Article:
Abuse made them kill, women tell Schaefer

January 15, 1991|By James Bock

Gov. William Donald Schaefer sat down with five convicted murderers yesterday at Maryland's women's prison and heard their stories -- stories they said they had never been able to tell fully in court.

The women all killed husbands or boyfriends who they say physically abused them, and they are serving sentences ranging from 15 years to life in prison at the Maryland Correctional Institution for Women in Jessup for their crimes.

Now, with the help of Representative Constance A. Morella, R-Md.-8th, they are pushing for legislation that would allow women who kill their abusive partners to use in their legal defense evidence that they were battered -- even when the woman is the aggressor in the slaying.

Mr. Schaefer emerged from the 1 1/2 -hour prison meeting pledging to study the bill now before the General Assembly and miffed at the Parole Commission for not giving battered women's stories "enough attention."

But he said he was "not even thinking yet" about pardoning the women, as Ohio Gov. Richard Celeste did last month with 25 battered women convicted of slayings or assaults.

"I am not here to pardon five women. I came here to listen," Mr. Schaefer said.

The governor said he was touched by what he heard: "When you read in the newspaper that Mary Jones has shot her husband, that's one way to read it. When you see Mary Jones and see how she got where she is, that's a little different than a cold newspaper story."

Mrs. Morella, who met with the women last month and promoted the Schaefer visit, said she was pleased that "this domestic violence will no longer be hidden under a rug."

The five inmates said afterward that they felt they got a fair hearing from the governor.

Gale Hawkins, who has been serving a life sentence since 1979 for stabbing her boyfriend to death with scissors, would need the governor's approval for parole.

But she said, "What I've done today was to help other women. This is a selfless thing. I'm not doing this for me."

She said that if she had been able to testify in her defense that her boyfriend had beaten her, "My sentence would have been a lot more lenient."

Mytokia Friend, a former Baltimore police officer serving 15 years for shooting her husband to death, said the question she was always asked about her violent relationship was, "Why didn't you leave?"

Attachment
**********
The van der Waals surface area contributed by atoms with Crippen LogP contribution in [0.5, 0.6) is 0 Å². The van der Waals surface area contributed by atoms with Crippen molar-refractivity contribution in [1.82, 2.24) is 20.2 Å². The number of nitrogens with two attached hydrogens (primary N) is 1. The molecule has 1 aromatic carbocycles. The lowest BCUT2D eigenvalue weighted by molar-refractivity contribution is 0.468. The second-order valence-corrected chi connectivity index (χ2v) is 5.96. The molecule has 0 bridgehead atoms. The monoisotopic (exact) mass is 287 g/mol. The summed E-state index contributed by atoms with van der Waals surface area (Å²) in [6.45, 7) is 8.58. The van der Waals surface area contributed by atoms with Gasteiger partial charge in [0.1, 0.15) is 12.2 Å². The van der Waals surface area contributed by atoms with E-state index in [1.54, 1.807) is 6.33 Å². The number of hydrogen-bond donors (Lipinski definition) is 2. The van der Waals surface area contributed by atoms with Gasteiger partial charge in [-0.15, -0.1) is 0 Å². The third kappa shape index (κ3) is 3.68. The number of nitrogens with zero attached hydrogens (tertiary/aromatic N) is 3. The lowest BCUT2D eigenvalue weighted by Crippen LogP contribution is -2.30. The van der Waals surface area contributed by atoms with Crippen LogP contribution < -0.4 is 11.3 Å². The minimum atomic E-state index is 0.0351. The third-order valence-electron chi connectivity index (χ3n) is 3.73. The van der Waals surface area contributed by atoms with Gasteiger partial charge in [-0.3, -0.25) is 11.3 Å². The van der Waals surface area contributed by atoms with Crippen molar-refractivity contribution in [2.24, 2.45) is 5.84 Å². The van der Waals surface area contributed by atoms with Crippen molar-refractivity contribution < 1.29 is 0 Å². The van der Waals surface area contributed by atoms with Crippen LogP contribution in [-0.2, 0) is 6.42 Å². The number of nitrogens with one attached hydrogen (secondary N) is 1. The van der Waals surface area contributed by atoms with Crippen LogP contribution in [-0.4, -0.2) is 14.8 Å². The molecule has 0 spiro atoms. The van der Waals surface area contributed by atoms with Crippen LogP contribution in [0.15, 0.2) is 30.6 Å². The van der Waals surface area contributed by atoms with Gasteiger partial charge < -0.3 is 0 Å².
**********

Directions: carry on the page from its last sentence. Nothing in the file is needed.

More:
"I stayed in there for fear, for hope, because I thought he would change, would come back to being the person I knew when I first met him. But I reached a breaking point. I was just sick and tired; it was too much for me. I reached a breaking point and lost it," she said.

Two years ago, the Court of Special Appeals rejected Ms. Friend's contention that she suffered from "battered women's syndrome" and killed her husband in self-defense. The court ruled that since Ms. Friend was the aggressor -- she shot him five times at close range as he was lying in bed -- she was not entitled to invoke the doctrine of self-defense.

Judy Wolfer, legal clinic director at the House of Ruth, a Baltimore shelter for battered women and children, said expert testimony was needed in court cases to answer the question of why women didn't leave.

"If you don't have experts to testify about battered women's syndrome, it doesn't make sense to anybody else," she said. The essence of the defense, she said, is: "I couldn't leave, and I knew he was going to kill me so I had to act."

According to the Public Justice Center, a Baltimore legal services group, a battered woman often devalues herself, feels unable to stop her partner's violence and sees no way out of her situation. Battered women often stay because they have nowhere else to go and no means to support themselves or their children, the center says.

Virginia Johnson, who is serving 15 years for stabbing her boyfriend to death, said that she would advise battered women who were caught in a cycle of violence, "It's not going to get better. Pack your clothes and leave."

But she said, through tears, of the man she murdered: "I loved him, and I still love him, and if I live to be 180, I will love him still. That doesn't change."

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